If you have connected further systems, such as an ERP, it will communicate with the store. This happens either through an installed plugin or the API. The users of the API are usually created in the administration. Here you will find a list of data that you can get using the Rest-API: API

What information is transmitted encrypted?

The encrypted transmission of data is usually done using the HTTPs protocol. To use this in your store, you first need a valid SSL certificate, which has to be installed on your server. Afterwards you can use the SSL encryption for your store by assigning an HTTPS domain to the sales channel. 
Here you have to differentiate between encrypted data transfer and encrypted storage. We generally recommend to operate the store using HTTPs, so that all personal data is transmitted encrypted over HTTPs. The storage of this data is then done in the respective database tables. The data itself is only encrypted if this is necessary, e.g. the user password.

What information is stored in the user's browser?

Whether or not the setting of cookies, which are not technically necessary for the operation of the store, requires an opt-in is a matter of dispute between lawyers. We recommend implementing at least one of the established solutions for data protection information on cookies. You can find more information about this at; please consult your legal advisor.

Shopware itself provides the possibility to activate the cookie hint by default.

Cookies (Session, CSRF)

Shopware stores cookies in the visitor's browser to ensure the basic functions of the store. The cookies are used, for example, to determine the contents of the shopping cart, the login status and also the CSRF protection. Without having enabled cookies in the browser, Shopware cannot be used. IMPORTANT: Shopware always stores only IDs in the customer's browser, the assignment to the respective information is done in the application area.


Based on the session cookie, Shopware decides whether the respective user has an active shopping cart and whether the user is logged in. It serves as identification between browser and server. No further information except the session ID is stored in the browser. The handling of sessions is controlled by PHP on the server side and can be viewed independently of Shopware.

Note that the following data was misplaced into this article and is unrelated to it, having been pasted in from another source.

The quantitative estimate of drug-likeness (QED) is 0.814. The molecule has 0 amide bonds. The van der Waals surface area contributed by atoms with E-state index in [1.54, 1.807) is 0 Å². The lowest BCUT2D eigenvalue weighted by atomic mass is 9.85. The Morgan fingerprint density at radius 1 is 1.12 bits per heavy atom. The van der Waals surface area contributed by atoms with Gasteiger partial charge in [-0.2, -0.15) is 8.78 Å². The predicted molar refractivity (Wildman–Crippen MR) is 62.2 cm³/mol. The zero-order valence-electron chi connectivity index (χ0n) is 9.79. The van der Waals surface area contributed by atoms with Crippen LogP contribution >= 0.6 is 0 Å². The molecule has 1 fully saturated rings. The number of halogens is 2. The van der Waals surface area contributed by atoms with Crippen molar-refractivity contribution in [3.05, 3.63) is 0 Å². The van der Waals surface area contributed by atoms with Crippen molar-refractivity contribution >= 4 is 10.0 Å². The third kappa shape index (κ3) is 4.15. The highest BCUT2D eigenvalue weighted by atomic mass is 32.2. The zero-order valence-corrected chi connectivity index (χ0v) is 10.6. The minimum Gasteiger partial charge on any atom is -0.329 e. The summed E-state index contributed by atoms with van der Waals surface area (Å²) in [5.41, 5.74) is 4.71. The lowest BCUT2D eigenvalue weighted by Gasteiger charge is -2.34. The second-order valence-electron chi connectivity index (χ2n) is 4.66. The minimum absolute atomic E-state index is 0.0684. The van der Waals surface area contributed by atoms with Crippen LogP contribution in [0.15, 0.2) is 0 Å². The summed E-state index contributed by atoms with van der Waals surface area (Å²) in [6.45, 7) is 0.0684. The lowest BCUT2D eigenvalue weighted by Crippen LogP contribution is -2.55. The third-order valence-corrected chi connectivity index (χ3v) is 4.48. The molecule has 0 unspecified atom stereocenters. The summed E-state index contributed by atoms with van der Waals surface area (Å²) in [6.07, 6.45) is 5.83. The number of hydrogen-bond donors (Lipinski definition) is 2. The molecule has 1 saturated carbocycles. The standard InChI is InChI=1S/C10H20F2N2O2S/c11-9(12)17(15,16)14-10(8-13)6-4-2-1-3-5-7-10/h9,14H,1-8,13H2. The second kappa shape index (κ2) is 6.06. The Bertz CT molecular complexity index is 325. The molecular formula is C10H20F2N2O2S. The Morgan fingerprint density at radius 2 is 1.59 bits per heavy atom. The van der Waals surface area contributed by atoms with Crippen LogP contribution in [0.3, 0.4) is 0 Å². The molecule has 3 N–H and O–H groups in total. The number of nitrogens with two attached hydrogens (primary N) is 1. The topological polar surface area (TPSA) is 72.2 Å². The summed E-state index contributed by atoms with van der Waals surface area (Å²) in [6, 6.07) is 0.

On top of that, Shopware generates an individual CSRF cookie when the customer visits the store, so that the customer can access the individual areas of the store. Here you can find information about CSRF protection: CSRF-Protection


A fixed time is set in the database, which is converted according to the user's time zone with the help of the time zone cookie. This means that the user is always shown the correct time. The cookie is set for both frontend and admin functions.

Which IP addresses are stored?

IP addresses are stored in the Shopware by default. This serves for the unique identification of the user in the store. Shopware stores the IP addresses by default in four places.


In every order the IP address of the customer is stored. By default this is not displayed or used in the admin. It's stored in the database table order_customer.


The IP address of the last order is stored in the customer table. By default this is not displayed or used in the admin.


In the table log_entry all activities of backend users are stored. With the help of this table it is possible to track when changes have been made, for example. You can then assign them to a person based on their IP address.


The database table version_commit_data stores data about the current usage. Here, for example, necessary data is stored that is needed while an order is being processed. The IP address of visitors and customers is also stored here.

How can I integrate the privacy policy into my store?